Interview Series: Four Questions With … Jürgen Willis

Greetings and welcome to the 44th interview in my series of talks with leaders in the “connected technology” space. This month, I reached out to Jürgen Willis who is Group Program Manager for the Windows Azure team at Microsoft with responsibility for Windows Workflow Foundation and the new Workflow Manager (on-prem and in Windows Azure). Jürgen frequently contributes blog posts to the Workflow Team blog, and is well known in the community for his participation in the development of BizTalk Server 2004 and Windows Communication Foundation.

I’ve known Jürgen for years and he’s someone that I really admire for ability to explain technology to any audience. Let’s see how he puts up with my four questions.

Q: Congrats on releasing the new Workflow Manager 1.0! It seems that after a quiet period, we’re back to have a wide range of Microsoft tools that can solve similar problems. Help me understand some of the cases when I’d use Windows Server AppFabric, and when I’d be bettering off pushing WF services to the Workflow Manager.

A: Workflow Manager and AppFabric support somewhat different scenarios and have different design goals, much like WorkflowApplication and WorkflowServiceHost in .NET support different scenarios, while leveraging the same WF core.

WorkflowServiceHost (WFSH) is focused on building workflows that consume WCF SOAP services and are addressable as WCF SOAP services.  The scenario focus is on standalone Enterprise apps/workflows that use service-based composition and integration.  AppFabric, in turn, focuses on adding management capabilities to IIS-hosted WFSH workflows.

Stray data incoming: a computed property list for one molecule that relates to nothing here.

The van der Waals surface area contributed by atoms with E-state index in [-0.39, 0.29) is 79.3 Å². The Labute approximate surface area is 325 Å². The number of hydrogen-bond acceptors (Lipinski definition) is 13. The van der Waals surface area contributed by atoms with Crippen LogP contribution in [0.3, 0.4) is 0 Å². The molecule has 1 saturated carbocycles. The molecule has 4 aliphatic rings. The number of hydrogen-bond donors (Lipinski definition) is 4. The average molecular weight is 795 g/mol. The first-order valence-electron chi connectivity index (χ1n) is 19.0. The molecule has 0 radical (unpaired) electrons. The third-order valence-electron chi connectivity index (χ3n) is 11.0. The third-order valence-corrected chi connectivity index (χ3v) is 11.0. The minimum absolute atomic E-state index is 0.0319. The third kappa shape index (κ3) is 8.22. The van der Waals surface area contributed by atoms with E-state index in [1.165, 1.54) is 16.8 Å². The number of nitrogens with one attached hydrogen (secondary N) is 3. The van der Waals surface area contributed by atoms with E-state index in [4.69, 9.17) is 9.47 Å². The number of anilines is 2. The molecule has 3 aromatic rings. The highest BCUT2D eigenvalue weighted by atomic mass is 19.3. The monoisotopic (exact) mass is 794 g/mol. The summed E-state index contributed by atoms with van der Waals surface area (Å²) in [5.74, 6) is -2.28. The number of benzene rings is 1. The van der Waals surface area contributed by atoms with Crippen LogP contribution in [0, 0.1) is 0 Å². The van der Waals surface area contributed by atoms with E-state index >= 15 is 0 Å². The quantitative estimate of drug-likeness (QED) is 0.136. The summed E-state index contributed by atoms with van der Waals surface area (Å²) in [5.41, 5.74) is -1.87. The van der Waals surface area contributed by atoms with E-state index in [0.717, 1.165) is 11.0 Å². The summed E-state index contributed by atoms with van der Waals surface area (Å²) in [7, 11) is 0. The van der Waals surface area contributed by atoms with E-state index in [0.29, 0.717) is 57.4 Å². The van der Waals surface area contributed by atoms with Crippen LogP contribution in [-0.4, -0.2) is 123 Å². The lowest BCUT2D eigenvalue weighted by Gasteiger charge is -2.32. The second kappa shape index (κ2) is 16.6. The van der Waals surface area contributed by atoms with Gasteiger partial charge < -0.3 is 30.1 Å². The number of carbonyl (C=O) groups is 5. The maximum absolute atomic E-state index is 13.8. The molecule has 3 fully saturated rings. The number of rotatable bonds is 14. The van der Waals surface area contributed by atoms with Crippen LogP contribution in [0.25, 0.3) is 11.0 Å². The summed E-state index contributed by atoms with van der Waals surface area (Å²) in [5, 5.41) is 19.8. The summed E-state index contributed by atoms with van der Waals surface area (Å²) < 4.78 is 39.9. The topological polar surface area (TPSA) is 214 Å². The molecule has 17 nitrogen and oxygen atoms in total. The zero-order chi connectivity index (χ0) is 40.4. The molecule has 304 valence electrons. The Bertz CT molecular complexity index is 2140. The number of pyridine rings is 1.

Workflow Manager 1.0 has as its key scenarios: multi-tenant ISVs and cloud scale (we are running the same technology as an Azure service behind Office 365).  From a messaging standpoint, we focused on REST and Service Bus support since that aligns with both our SharePoint integration story, as well as the predominant messaging models in new cloud-based applications.  We had to scope the capabilities in this release largely around the SharePoint scenarios, but we’ve already started planning the next set of capabilities/scenarios for Workflow Manager.

If you’re using AppFabric and its meeting your needs, it makes sense to stick with that (and you should be sure to check out the new 4.5 investments we made in WFSH).  If you have a longer project timeline and have scenarios that require the multi-tenant and scaleout characteristics of Workflow Manager, are Azure-focused, require workflow/activity definition management or will primarily use REST and/or Service Bus based messaging, then you may want to evaluate Workflow Manager.

Q: It seems that today’s software is increasingly built using an aggregation of frameworks/technologies as developers aren’t simply trying to use one technology to do everything. That said, what do you think is that sweet spot for Workflow Foundation in enterprise apps or public web applications? When should I realistically introduce WF into my applications instead of simply coding the (stateful) logic?

A: I would consider WF in my application if I had one or more of these requirements:

  • Authors of the process logic are not full-time developers.  WF provides a great mechanism to provide application extensibility, which allows a broader set of people to extend/author process logic.  We have many examples of ISVs who have used WF to provide extensibility to their applications.  The rehostable WF designer, combined with custom activities specific to the organization/domain allow for a very tailored experience which provides great productivity to people who are domain experts, but perhaps not developers.  We have increasingly seen Enterprises doing similar things, where a central team builds an application that allows various departments to customize their use of the application via the WF tools.